By Albert Samaha
By Steve Weinstein
By Devon Maloney
By Tessa Stuart
By Alison Flowers
By Albert Samaha
By Jesse Jarnow
By Eric Tsetsi
It was here that I was able to practice, since 1958, what I learned from my non-chic mentors. And I'll be putting on my skunk suit at other garden parties, now that I've been excessed from the Voice.
I was in my twenties when I learned my most important lesson from Izzy Stone: "If you're in this business because you want to change the world, get another day job. If you are able to make a difference, it will come incrementally, and you might not even know about it. You have to get the story and keep on it because it has to be told."
Still, there was one time when I was stunned at meeting a reader changed by what I'd written. One of my sons, Tom, is a partner at Williams & Connolly, a highly prestigious Washington law firm founded by one of my idols in the law, Edward Bennett Williams. Tom, a specialist in intellectual property and defamation, among other areas of law, once invited me to a large gathering in New York of lawyers from around the country who are also experts in those fields. Several lawyers in their thirties, it seemed to me, came to our table, and one, speaking for the others, said to me: "We're here because of you. We were in high school when we started reading you in the Voice, and you made the law so exciting. That, as I've said, is why we're here."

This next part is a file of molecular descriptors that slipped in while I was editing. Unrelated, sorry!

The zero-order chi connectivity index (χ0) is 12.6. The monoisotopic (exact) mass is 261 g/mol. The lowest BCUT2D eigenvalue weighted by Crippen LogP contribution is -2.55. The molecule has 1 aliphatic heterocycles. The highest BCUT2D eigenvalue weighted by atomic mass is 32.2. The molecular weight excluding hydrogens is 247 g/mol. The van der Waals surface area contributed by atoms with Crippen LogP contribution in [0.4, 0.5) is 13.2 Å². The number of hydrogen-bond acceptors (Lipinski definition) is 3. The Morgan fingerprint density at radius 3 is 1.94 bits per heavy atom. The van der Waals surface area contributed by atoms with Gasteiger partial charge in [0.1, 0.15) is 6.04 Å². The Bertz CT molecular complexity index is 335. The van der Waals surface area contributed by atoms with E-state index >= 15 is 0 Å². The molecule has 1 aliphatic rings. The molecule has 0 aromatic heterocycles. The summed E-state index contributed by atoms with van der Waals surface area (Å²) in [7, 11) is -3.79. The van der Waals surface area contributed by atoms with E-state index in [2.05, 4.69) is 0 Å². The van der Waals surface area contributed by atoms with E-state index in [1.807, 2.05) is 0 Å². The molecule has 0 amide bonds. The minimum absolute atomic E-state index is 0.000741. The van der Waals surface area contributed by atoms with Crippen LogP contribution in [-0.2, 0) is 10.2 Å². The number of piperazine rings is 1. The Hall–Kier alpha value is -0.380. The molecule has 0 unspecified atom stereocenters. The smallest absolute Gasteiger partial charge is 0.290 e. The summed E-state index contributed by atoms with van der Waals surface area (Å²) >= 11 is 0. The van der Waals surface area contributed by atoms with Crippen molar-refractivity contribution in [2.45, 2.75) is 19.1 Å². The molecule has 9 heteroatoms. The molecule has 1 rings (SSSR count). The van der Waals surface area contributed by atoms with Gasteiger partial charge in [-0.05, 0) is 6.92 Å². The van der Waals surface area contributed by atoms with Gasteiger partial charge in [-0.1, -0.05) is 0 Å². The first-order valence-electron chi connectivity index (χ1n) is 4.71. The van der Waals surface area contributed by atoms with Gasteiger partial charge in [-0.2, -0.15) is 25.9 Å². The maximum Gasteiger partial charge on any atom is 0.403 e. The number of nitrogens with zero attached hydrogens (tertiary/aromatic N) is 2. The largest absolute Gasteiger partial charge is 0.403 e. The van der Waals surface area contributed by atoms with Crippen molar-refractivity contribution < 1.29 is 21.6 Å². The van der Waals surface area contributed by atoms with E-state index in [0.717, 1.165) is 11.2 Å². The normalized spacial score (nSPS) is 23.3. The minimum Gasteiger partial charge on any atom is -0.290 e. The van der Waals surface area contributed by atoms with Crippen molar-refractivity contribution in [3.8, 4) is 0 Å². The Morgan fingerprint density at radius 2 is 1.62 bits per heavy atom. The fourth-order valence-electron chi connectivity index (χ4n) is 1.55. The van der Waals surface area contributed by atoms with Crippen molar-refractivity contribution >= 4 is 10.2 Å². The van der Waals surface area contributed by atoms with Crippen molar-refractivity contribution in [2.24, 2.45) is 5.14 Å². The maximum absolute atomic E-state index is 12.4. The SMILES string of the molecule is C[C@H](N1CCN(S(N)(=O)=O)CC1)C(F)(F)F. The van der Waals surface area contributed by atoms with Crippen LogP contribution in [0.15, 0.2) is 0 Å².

Around the country, a lot of reporters are being excessed, and print newspapers may soon become collectors' items. But over the years, my advice to new and aspiring reporters is to remember what Tom Wicker, a first-class professional spelunker, then at The New York Times, said in a tribute to Izzy Stone: "He never lost his sense of rage."
Neither have I. See you somewhere else. Finally, I'm grateful for the comments on the phone and the Web. It's like hearing my obituaries while I'm still here.